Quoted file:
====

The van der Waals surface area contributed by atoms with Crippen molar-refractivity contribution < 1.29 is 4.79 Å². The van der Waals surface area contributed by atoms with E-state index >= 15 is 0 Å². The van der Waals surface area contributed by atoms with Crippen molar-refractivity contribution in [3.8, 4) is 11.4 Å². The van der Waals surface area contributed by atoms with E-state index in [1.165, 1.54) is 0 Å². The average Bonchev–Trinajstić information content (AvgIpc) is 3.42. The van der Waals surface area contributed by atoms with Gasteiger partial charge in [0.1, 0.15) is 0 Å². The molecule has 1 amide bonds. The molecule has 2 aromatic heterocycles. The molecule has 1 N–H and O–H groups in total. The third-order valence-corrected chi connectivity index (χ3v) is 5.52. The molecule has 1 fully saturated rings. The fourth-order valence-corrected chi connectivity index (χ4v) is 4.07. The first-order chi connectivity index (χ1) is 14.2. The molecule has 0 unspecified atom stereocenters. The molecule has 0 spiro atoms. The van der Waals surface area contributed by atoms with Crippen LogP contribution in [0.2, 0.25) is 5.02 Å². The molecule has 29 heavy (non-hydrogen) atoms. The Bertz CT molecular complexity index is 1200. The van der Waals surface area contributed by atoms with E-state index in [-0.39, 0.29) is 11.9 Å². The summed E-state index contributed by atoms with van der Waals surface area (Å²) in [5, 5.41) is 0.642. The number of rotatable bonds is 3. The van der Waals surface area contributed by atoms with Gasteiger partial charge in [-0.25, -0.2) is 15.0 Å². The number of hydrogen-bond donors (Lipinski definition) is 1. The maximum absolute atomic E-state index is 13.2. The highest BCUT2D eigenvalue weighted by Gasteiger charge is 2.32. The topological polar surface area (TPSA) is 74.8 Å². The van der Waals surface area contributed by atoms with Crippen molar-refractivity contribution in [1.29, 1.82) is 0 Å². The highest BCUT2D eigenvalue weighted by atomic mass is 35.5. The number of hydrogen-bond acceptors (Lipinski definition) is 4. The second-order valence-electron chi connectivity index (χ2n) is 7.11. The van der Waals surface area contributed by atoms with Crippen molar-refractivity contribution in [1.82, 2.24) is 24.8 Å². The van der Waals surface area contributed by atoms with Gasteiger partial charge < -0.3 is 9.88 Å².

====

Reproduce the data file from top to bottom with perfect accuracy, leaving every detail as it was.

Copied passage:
The van der Waals surface area contributed by atoms with Crippen molar-refractivity contribution < 1.29 is 4.79 Å². The van der Waals surface area contributed by atoms with E-state index >= 15 is 0 Å². The van der Waals surface area contributed by atoms with Crippen molar-refractivity contribution in [3.8, 4) is 11.4 Å². The van der Waals surface area contributed by atoms with E-state index in [1.165, 1.54) is 0 Å². The average Bonchev–Trinajstić information content (AvgIpc) is 3.42. The van der Waals surface area contributed by atoms with Gasteiger partial charge in [0.1, 0.15) is 0 Å². The molecule has 1 amide bonds. The molecule has 2 aromatic heterocycles. The molecule has 1 N–H and O–H groups in total. The third-order valence-corrected chi connectivity index (χ3v) is 5.52. The molecule has 1 fully saturated rings. The fourth-order valence-corrected chi connectivity index (χ4v) is 4.07. The first-order chi connectivity index (χ1) is 14.2. The molecule has 0 unspecified atom stereocenters. The molecule has 0 spiro atoms. The van der Waals surface area contributed by atoms with Crippen LogP contribution in [0.2, 0.25) is 5.02 Å². The molecule has 29 heavy (non-hydrogen) atoms. The Bertz CT molecular complexity index is 1200. The van der Waals surface area contributed by atoms with E-state index in [-0.39, 0.29) is 11.9 Å². The summed E-state index contributed by atoms with van der Waals surface area (Å²) in [5, 5.41) is 0.642. The number of rotatable bonds is 3. The van der Waals surface area contributed by atoms with Gasteiger partial charge in [-0.25, -0.2) is 15.0 Å². The number of hydrogen-bond donors (Lipinski definition) is 1. The maximum absolute atomic E-state index is 13.2. The highest BCUT2D eigenvalue weighted by Gasteiger charge is 2.32. The topological polar surface area (TPSA) is 74.8 Å². The van der Waals surface area contributed by atoms with Crippen molar-refractivity contribution in [1.29, 1.82) is 0 Å². The highest BCUT2D eigenvalue weighted by atomic mass is 35.5. The number of hydrogen-bond acceptors (Lipinski definition) is 4. The second-order valence-electron chi connectivity index (χ2n) is 7.11. The van der Waals surface area contributed by atoms with Crippen molar-refractivity contribution in [1.82, 2.24) is 24.8 Å². The van der Waals surface area contributed by atoms with Gasteiger partial charge < -0.3 is 9.88 Å².